As you said, the textile sector is lagging behind in recycling. Which challenges do you still see ahead?

Most importantly, the recycling of textile materials that cannot be used as clothing anymore is still in its infancy. There are some small brands that use recycled fibre, but most of our fibre is currently down cycled rather than kept in the fibre loop. For example, fibres are used for insulation material instead of new clothes. Here we really need designers and producers of clothes to think with us and produce for recycling, which means using high quality fibres, and non-mixed materials. This allows us to produce high quality fibre which can be used for textile production. The market and the entire supply chain need to develop and adapt in this regard.  

What drives you to change the game in textile recycling?

We are a public service company. Our goals are set by our elected officials and luckily, politics in our region are quite ambitious. The region has the goal to become completely waste-free by 2030. Without this political commitment and broad societal support for our mission we wouldn’t be where we are today.

Thank you so much for speaking with us and good luck for your future ambitions!

In addition to intensifying the high quality recycling of textile and textile fibres, Circulus Berkel is currently also working on a plan to improve the recycling of diapers, which make up 8% of residual waste, improved plastic packaging recycling, extraction of protein from food waste and creating more jobs in the field of recycling, including repair, reuse, and remanufacturing of e-waste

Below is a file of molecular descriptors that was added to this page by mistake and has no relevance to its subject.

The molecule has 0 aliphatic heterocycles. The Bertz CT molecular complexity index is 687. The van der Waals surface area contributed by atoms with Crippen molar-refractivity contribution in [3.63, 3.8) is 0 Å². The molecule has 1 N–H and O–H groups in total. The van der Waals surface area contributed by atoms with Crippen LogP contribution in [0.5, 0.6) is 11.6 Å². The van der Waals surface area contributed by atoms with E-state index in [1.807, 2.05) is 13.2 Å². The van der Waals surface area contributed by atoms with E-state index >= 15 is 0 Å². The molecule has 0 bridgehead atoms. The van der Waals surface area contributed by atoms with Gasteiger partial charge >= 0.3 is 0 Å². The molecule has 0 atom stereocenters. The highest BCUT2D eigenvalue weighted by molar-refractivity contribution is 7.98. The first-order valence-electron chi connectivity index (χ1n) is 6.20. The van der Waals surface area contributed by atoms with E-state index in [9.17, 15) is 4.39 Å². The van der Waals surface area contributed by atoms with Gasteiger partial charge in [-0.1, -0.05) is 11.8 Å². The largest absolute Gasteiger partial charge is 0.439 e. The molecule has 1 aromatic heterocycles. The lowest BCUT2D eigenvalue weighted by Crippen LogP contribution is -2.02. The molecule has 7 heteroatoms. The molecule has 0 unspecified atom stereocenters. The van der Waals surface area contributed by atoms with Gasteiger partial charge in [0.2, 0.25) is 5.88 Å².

[1] 71% of the collected textiles are exported.

Interview

Helsinki's approach to using sewage waste

7 September 2017

Sector Watch will cover the development of a project by Helsinki Region Environmental Services Authority (HSY) which seeks to develop ideas around the possible use of sewage sludge as a fertiliser product.

HSY is a municipal body responsible for waste management and water services to the Helsinki Metropolitan Area, which also provides information on the city's environment and engages with citizens to on environmental issues:

Water services: HSY supplies high-quality drinking water to over 1 million inhabitants throughout the Helsinki Metropolitan Area. It treats wastewater generated by households and industry in order to protect the Baltic Sea as well as build and repair the water and sewage network.
Waste management: HSY organises waste management for residential properties and the public administration, both in the Helsinki Metropolitan Are and in Kirkkonummi.